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Rise in Legionnaire’s disease numbers

Media Release

11 December 2008

Rise in Legionnaire’s disease numbers prompts reminder

The Ministry of Health is reminding gardening enthusiasts about the dangers of using potting mix without taking the necessary precautions, following a sharp rise in the number of cases last month.

20 cases of legionellosis (also known as Legionnaire’s disease) were notified last month, compared to seven last November. At this stage, five cases are confirmed, five are classified as probable and the remaining ten cases are still under investigation. Seven people were admitted to hospital as a result of the disease.

Five cases were from Canterbury, three from Counties Manukau with two cases each from Waitemata, Auckland, Waikato, Bay of Plenty, Capital and Coast and South Canterbury DHB regions.

Of the November cases where the exact bacteria strain has so far been found, the most common strain is Legionella longbeachae. This is the type commonly associated with potting mix or compost.

The Ministry's Director of Public Health, Dr Mark Jacobs, is urging all gardeners, amateur or professional to heed the warnings set out on bags of potting mix and when working around commercial compost stockpiles in order to minimise the risk of contracting this serious disease. The same care should be taken when handling “home made” compost, because legionella can thrive in compost bins.

“If you are working in the garden, please take care,” Dr Jacobs said.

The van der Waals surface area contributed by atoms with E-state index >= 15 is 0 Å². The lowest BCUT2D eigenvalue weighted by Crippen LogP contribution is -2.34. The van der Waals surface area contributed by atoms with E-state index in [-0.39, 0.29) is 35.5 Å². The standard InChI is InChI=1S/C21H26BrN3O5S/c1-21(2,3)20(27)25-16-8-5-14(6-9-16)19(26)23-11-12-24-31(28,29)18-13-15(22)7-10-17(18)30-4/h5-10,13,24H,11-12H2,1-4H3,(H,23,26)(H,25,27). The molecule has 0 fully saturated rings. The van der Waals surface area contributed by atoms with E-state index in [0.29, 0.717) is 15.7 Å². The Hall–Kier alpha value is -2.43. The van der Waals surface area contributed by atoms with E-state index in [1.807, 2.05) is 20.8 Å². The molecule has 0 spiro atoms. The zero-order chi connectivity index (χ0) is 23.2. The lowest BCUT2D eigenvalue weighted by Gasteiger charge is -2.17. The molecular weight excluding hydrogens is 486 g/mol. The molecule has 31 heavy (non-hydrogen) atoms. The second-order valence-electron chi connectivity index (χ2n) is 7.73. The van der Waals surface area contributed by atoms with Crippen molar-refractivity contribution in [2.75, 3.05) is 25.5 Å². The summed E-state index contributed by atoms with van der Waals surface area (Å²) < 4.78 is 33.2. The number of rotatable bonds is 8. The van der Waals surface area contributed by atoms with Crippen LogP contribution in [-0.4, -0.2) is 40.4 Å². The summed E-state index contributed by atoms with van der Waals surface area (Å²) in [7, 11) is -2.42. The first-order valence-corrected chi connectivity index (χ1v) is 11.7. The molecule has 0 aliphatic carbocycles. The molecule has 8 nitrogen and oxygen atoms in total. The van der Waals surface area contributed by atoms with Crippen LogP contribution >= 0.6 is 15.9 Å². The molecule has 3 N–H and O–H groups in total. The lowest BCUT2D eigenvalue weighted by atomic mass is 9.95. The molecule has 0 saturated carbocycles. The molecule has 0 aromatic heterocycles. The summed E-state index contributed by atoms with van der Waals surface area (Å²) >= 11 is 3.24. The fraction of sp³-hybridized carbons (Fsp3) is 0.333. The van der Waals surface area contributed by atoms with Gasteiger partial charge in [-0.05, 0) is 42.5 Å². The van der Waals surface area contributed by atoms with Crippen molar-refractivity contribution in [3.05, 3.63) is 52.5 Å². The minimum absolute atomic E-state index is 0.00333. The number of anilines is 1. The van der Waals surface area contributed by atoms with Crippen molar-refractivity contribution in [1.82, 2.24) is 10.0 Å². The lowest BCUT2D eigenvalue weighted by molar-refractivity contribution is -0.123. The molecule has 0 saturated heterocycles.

Legionella longbeachae bacteria can be inhaled into the body when potting mix or other compost product is used, leading to a person developing Legionnaire's disease.

"The disease caused by the legionella bacteria is usually pneumonia but there maybe complications, particularly for those with existing respiratory illnesses, people with weakened immune systems, smokers, drinkers and the elderly," said Dr Jacobs.

“Of the 20 notifications in November, 12 cases were people aged over 60. Three people were in the 30-39 year age band with the remaining five aged 39 – 59.

While found naturally in the environment, legionella bacteria is most commonly contracted by inhaling contaminated dust or droplets. The disease is not spread from person to person.

Legionellosis causes lung infection or pneumonia. People should be aware of the symptoms of the disease, which include:

• Sudden high temperature and/or fever;
• Dry cough;
• Loss of appetite;
• Shortness of breath;
• Chills, muscle aches and headaches; and sometimes
• Stomach pain and diarrhoea.

"Anyone suffering from these symptoms should see their doctor.

People using potting mix can take a number of simple preventative measures:

• Always wear gloves and a mask;
• Take care when opening bags of potting mix and avoid inhaling dust;
• Moisten potting mix before use; and
• Washing hands thoroughly after using potting mix.

"Directions on how to reduce exposure to Legionella longbeachae bacteria are written on potting mix packaging. People should follow these instructions to reduce exposure," said Dr Jacobs.

The New Zealand Standard for Composts, Soil Conditioners and Mulches (NZS 4454:2005) launched on 16 December 2005 provides clear guidance to commercial producers of compost on how to process organic materials into compost in a safe and effective way. The Standard also includes bag labelling requirements, as well as promoting safe and healthy gardening practices.

Leaflets outlining health and safety while gardening are available from the Ministry of Health’s website and Department of Labour’s website or alternatively you can contact your nearest public health service.


© Scoop Media

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